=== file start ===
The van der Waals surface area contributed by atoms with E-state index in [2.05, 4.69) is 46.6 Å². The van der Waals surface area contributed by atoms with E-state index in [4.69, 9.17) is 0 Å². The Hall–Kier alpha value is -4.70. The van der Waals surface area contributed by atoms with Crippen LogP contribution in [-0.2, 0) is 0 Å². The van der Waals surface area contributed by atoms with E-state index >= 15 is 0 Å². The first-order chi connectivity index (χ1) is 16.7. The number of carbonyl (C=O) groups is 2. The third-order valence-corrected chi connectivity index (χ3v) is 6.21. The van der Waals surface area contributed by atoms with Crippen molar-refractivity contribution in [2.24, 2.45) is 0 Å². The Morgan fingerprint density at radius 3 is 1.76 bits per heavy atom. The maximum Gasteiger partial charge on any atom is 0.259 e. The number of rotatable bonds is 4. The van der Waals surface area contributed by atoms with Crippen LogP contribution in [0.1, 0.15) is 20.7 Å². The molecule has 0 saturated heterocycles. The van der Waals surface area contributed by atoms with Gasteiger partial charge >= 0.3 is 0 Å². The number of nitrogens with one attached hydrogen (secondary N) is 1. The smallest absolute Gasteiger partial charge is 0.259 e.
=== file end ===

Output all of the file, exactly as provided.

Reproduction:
The van der Waals surface area contributed by atoms with E-state index in [2.05, 4.69) is 46.6 Å². The van der Waals surface area contributed by atoms with E-state index in [4.69, 9.17) is 0 Å². The Hall–Kier alpha value is -4.70. The van der Waals surface area contributed by atoms with Crippen LogP contribution in [-0.2, 0) is 0 Å². The van der Waals surface area contributed by atoms with E-state index >= 15 is 0 Å². The first-order chi connectivity index (χ1) is 16.7. The number of carbonyl (C=O) groups is 2. The third-order valence-corrected chi connectivity index (χ3v) is 6.21. The van der Waals surface area contributed by atoms with Crippen molar-refractivity contribution in [2.24, 2.45) is 0 Å². The Morgan fingerprint density at radius 3 is 1.76 bits per heavy atom. The maximum Gasteiger partial charge on any atom is 0.259 e. The number of rotatable bonds is 4. The van der Waals surface area contributed by atoms with Crippen LogP contribution in [0.1, 0.15) is 20.7 Å². The molecule has 0 saturated heterocycles. The van der Waals surface area contributed by atoms with Gasteiger partial charge >= 0.3 is 0 Å². The number of nitrogens with one attached hydrogen (secondary N) is 1. The smallest absolute Gasteiger partial charge is 0.259 e.